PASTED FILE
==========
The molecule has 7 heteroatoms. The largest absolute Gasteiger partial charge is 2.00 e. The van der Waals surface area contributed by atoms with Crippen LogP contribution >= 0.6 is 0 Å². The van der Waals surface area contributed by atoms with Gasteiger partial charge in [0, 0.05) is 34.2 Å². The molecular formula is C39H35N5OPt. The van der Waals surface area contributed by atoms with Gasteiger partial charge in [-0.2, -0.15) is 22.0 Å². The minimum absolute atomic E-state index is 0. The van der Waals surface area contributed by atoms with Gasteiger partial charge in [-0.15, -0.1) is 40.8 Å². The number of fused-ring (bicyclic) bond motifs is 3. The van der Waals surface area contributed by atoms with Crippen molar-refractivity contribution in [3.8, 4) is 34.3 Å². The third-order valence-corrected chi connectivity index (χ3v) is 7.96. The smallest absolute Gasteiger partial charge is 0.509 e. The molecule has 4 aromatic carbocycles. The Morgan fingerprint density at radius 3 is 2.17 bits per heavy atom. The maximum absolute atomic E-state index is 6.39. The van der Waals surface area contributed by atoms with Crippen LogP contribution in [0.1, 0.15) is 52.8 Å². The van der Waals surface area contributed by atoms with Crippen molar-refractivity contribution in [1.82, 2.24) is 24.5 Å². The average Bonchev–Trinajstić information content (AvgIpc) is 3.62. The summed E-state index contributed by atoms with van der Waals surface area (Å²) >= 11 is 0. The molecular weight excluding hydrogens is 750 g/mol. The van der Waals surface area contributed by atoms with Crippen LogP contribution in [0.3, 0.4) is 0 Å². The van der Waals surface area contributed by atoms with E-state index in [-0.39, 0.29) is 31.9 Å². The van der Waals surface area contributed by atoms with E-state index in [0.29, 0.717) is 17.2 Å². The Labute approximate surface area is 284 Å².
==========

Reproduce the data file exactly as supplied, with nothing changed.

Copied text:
The molecule has 7 heteroatoms. The largest absolute Gasteiger partial charge is 2.00 e. The van der Waals surface area contributed by atoms with Crippen LogP contribution >= 0.6 is 0 Å². The van der Waals surface area contributed by atoms with Gasteiger partial charge in [0, 0.05) is 34.2 Å². The molecular formula is C39H35N5OPt. The van der Waals surface area contributed by atoms with Gasteiger partial charge in [-0.2, -0.15) is 22.0 Å². The minimum absolute atomic E-state index is 0. The van der Waals surface area contributed by atoms with Gasteiger partial charge in [-0.15, -0.1) is 40.8 Å². The number of fused-ring (bicyclic) bond motifs is 3. The van der Waals surface area contributed by atoms with Crippen molar-refractivity contribution in [3.8, 4) is 34.3 Å². The third-order valence-corrected chi connectivity index (χ3v) is 7.96. The smallest absolute Gasteiger partial charge is 0.509 e. The molecule has 4 aromatic carbocycles. The Morgan fingerprint density at radius 3 is 2.17 bits per heavy atom. The maximum absolute atomic E-state index is 6.39. The van der Waals surface area contributed by atoms with Crippen LogP contribution in [0.1, 0.15) is 52.8 Å². The van der Waals surface area contributed by atoms with Crippen molar-refractivity contribution in [1.82, 2.24) is 24.5 Å². The average Bonchev–Trinajstić information content (AvgIpc) is 3.62. The summed E-state index contributed by atoms with van der Waals surface area (Å²) >= 11 is 0. The molecular weight excluding hydrogens is 750 g/mol. The van der Waals surface area contributed by atoms with Crippen LogP contribution in [0.3, 0.4) is 0 Å². The van der Waals surface area contributed by atoms with E-state index in [-0.39, 0.29) is 31.9 Å². The van der Waals surface area contributed by atoms with E-state index in [0.29, 0.717) is 17.2 Å². The Labute approximate surface area is 284 Å².